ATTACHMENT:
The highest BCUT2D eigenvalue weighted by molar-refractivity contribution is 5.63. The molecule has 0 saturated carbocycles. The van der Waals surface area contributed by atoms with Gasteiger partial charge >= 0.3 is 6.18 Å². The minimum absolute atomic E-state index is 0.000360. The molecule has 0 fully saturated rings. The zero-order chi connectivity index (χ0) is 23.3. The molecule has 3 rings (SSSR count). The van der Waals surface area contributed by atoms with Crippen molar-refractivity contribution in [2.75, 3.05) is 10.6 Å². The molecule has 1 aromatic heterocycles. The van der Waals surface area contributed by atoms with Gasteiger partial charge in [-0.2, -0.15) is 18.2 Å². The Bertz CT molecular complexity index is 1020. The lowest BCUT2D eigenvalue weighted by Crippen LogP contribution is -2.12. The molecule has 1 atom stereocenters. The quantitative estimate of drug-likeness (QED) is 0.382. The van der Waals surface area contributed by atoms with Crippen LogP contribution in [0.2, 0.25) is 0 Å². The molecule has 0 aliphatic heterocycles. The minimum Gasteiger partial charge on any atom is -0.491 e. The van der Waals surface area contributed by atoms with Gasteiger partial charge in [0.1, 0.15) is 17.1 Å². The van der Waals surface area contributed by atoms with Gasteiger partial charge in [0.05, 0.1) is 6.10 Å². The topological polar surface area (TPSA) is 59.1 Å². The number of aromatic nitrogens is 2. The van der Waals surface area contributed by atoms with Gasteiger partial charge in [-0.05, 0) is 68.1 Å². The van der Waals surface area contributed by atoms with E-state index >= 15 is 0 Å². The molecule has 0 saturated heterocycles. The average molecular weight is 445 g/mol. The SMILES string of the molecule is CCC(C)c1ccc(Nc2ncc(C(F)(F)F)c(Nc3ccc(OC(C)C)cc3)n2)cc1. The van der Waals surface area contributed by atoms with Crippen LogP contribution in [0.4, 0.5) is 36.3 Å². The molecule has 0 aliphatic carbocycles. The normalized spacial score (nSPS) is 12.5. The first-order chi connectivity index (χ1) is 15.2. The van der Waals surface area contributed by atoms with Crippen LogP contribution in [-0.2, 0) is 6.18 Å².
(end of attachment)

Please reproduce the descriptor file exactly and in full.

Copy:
The highest BCUT2D eigenvalue weighted by molar-refractivity contribution is 5.63. The molecule has 0 saturated carbocycles. The van der Waals surface area contributed by atoms with Gasteiger partial charge >= 0.3 is 6.18 Å². The minimum absolute atomic E-state index is 0.000360. The molecule has 0 fully saturated rings. The zero-order chi connectivity index (χ0) is 23.3. The molecule has 3 rings (SSSR count). The van der Waals surface area contributed by atoms with Crippen molar-refractivity contribution in [2.75, 3.05) is 10.6 Å². The molecule has 1 aromatic heterocycles. The van der Waals surface area contributed by atoms with Gasteiger partial charge in [-0.2, -0.15) is 18.2 Å². The Bertz CT molecular complexity index is 1020. The lowest BCUT2D eigenvalue weighted by Crippen LogP contribution is -2.12. The molecule has 1 atom stereocenters. The quantitative estimate of drug-likeness (QED) is 0.382. The van der Waals surface area contributed by atoms with Crippen LogP contribution in [0.2, 0.25) is 0 Å². The molecule has 0 aliphatic heterocycles. The minimum Gasteiger partial charge on any atom is -0.491 e. The van der Waals surface area contributed by atoms with Gasteiger partial charge in [0.1, 0.15) is 17.1 Å². The van der Waals surface area contributed by atoms with Gasteiger partial charge in [0.05, 0.1) is 6.10 Å². The topological polar surface area (TPSA) is 59.1 Å². The number of aromatic nitrogens is 2. The van der Waals surface area contributed by atoms with Gasteiger partial charge in [-0.05, 0) is 68.1 Å². The van der Waals surface area contributed by atoms with E-state index >= 15 is 0 Å². The molecule has 0 saturated heterocycles. The average molecular weight is 445 g/mol. The SMILES string of the molecule is CCC(C)c1ccc(Nc2ncc(C(F)(F)F)c(Nc3ccc(OC(C)C)cc3)n2)cc1. The van der Waals surface area contributed by atoms with Crippen LogP contribution in [0.4, 0.5) is 36.3 Å². The molecule has 0 aliphatic carbocycles. The normalized spacial score (nSPS) is 12.5. The first-order chi connectivity index (χ1) is 15.2. The van der Waals surface area contributed by atoms with Crippen LogP contribution in [-0.2, 0) is 6.18 Å².